How do you calculate redundancy pay for your employees who were once casual and then transferred to permanent employment?
Do you include the employee’s initial period of casual employment? If not, you should be!
In a landmark decision at the Fair Work Commission, Senior Deputy President Drake and Deputy President Lawrence found that for the purposes of calculating redundancy payouts, a permanent employee’s initial period of regular and systematic casual employment will count towards their period of continuous service.
This significant decision has upset the longstanding belief that redundancy pay is not affected by an initial period of casual employment. Up until this point, HR professionals have been advising clients/corporations that when calculating redundancy pay for a permanent employee (who was once a casual employee), the initial period of casual employment will not count towards their period of “continuous service”. Going forward, HR professionals who, for the reason of redundancy, terminate an employee who was once casual but transferred to permanent employment will now be forced to include the period of casual employment in their calculations of redundancy pay.
What did this decision change?
This decision has changed the accepted interpretation of the meaning of “service” within the Fair Work Act 2009 (Cth) (the “Act”) for the purposes of redundancy pay to include initial periods of casual employment. Our HR Assured clients across Australia could see thousands of long term casuals who had converted to permanent employment being able to claim redundancy pay for their entire period of service.
The decision came about as a result of a Newcastle shipbuilder who, when calculating redundancy payments for permanent employees, did not count their time as casual employees within the Company when calculating their notice or redundancy payments. Here, the employer only counted periods of service as casual employees for the purpose of long service leave.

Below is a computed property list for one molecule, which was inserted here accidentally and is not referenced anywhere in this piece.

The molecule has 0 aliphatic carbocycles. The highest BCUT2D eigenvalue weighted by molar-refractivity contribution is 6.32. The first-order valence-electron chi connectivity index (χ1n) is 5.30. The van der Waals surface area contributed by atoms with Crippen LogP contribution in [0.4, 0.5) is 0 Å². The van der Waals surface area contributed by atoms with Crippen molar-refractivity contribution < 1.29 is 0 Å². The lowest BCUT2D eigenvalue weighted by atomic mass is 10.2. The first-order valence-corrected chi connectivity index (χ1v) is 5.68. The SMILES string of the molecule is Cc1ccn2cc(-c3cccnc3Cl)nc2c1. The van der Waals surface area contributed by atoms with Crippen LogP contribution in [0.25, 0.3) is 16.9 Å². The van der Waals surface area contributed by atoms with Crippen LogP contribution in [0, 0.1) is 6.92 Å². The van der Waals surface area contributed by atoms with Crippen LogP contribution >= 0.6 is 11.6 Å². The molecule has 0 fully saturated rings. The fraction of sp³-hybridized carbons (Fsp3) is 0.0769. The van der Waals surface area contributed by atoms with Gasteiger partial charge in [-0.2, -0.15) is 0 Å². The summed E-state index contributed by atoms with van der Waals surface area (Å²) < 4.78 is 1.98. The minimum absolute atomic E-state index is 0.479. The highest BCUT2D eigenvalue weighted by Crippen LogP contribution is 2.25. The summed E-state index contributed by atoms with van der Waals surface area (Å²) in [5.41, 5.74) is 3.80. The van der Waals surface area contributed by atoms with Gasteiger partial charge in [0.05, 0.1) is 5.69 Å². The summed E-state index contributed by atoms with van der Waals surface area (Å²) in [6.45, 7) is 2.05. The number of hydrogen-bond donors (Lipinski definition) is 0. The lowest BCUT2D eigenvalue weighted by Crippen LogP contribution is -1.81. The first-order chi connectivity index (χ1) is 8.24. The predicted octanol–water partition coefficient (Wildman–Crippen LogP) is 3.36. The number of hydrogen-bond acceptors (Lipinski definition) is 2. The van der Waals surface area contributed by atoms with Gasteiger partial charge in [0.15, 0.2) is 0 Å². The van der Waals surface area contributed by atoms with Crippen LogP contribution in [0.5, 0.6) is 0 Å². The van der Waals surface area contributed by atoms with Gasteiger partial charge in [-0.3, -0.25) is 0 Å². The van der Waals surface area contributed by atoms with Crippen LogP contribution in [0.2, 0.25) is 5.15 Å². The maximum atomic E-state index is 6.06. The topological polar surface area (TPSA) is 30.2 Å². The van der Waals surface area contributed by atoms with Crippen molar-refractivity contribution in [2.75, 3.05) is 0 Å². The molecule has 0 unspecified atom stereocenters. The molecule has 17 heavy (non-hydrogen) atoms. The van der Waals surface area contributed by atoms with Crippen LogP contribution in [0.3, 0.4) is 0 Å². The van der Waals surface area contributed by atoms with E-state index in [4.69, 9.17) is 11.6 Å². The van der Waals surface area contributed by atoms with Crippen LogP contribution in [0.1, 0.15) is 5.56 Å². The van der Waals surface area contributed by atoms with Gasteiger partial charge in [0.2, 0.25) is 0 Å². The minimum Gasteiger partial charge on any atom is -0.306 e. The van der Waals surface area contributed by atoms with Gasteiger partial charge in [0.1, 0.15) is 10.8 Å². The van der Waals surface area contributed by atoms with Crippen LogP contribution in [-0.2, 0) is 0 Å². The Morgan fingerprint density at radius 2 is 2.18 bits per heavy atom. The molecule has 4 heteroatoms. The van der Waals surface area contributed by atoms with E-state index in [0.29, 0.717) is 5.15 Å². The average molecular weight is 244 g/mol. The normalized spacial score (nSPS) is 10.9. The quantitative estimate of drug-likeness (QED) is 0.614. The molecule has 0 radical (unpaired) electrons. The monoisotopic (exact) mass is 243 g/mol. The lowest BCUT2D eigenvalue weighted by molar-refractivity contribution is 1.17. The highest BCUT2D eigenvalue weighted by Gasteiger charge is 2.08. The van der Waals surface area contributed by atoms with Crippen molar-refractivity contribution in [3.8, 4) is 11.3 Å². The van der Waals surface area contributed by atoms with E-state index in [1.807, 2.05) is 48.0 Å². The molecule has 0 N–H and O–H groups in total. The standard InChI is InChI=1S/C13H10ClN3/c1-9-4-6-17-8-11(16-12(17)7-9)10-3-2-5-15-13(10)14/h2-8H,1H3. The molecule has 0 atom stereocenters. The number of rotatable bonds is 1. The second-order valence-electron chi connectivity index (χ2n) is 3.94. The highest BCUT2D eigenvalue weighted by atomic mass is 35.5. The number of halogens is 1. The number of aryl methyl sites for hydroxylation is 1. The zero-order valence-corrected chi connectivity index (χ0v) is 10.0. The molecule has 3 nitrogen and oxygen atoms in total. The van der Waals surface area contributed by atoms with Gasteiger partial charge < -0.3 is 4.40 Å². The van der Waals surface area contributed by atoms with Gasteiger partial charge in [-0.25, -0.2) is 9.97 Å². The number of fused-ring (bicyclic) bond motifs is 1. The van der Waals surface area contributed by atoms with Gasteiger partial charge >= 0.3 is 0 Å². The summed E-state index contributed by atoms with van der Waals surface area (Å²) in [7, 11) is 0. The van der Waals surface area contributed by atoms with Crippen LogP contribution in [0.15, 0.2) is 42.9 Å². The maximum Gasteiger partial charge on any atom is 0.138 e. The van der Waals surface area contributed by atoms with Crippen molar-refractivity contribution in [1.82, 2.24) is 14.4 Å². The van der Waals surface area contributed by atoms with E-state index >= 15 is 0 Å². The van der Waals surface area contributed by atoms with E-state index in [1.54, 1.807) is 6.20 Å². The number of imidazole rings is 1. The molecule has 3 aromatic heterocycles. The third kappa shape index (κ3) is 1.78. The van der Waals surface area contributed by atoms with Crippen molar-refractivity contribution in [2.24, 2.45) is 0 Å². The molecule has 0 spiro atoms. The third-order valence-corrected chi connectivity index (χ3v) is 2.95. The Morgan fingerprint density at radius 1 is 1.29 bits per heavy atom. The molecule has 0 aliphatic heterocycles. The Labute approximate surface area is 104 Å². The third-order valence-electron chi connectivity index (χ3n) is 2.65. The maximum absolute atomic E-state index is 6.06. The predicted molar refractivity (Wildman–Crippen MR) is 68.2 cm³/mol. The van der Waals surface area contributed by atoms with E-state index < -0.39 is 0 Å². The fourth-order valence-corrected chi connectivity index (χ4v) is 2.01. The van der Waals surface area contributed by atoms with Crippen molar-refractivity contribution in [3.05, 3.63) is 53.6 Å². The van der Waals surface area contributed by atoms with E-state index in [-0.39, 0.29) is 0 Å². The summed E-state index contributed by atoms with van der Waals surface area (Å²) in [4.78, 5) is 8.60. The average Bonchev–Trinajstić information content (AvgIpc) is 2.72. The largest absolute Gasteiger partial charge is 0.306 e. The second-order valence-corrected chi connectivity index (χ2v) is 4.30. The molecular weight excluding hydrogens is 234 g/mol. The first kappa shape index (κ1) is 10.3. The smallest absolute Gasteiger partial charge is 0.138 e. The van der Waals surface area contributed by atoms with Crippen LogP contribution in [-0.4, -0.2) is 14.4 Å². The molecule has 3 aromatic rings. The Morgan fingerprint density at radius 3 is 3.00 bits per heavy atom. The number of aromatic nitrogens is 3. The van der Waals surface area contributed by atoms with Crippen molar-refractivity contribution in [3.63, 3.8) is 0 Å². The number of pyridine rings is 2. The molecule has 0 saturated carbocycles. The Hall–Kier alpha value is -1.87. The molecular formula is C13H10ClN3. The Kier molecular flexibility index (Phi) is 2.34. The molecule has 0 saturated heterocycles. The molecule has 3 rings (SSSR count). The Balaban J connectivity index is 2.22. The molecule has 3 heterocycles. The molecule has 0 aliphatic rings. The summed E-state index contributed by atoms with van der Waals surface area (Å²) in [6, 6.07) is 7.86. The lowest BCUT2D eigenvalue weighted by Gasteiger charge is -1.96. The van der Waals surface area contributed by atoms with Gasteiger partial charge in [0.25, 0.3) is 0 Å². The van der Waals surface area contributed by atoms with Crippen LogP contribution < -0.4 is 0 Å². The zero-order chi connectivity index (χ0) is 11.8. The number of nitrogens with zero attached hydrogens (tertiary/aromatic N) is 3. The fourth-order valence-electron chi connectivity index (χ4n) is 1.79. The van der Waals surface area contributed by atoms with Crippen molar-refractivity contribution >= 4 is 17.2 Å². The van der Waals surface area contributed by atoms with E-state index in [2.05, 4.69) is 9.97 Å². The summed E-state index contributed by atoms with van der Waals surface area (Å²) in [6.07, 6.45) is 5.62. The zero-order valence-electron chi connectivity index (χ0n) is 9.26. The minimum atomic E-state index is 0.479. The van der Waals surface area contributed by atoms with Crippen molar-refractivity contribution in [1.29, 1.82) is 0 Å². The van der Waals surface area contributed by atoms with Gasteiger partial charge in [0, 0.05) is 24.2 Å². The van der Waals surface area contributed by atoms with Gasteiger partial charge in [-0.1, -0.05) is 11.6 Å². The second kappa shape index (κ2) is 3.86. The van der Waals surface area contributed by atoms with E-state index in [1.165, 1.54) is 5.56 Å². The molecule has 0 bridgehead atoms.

The majority found that the company’s enterprise agreement specified that periods of redundancy pay should be calculated according to periods of continuous employment, which, under the Fair Work Act 2009 (Cth) would include a period of regular and systematic casual employment.
But isn’t it unfair to count that initial period of service if employees were compensated by a 25% loading?
While the majority acknowledged that it might be considered “unfair” for an employee who has already been compensated by a 25% casual loading to also have that period count towards the accrual of redundancy payments, they noted that the Act (or their interpretation of the Act) doesn’t specifically exclude regular and systematic casual employment from the definition of service or continuous service within section 22 of the Act.
Disagreeing with the majority, Commissioner Cambridge said that it was an “erroneous interpretation” of section 22 of the Act, which would lead to an impractical effect upon other NES entitlements such as annual leave and personal/carer’s leave as these entitlements are fixed for “each year of service”.
This decision turns on its head the widely accepted interpretation of “service” within the Fair Work Act (2009) to only encompass a period of permanent employment for the purposes of redundancy pay. However, we think that due to the effect this ruling will have on Australian employers, it is likely that it will lead to an appeal. We will keep you informed on any update/appeal of this decision.
For more information on this decision and what this means for you, clients should contact the HR Assured team. If you’d like more information about the benefits of becoming an HR Assured client contact us today for an informal chat.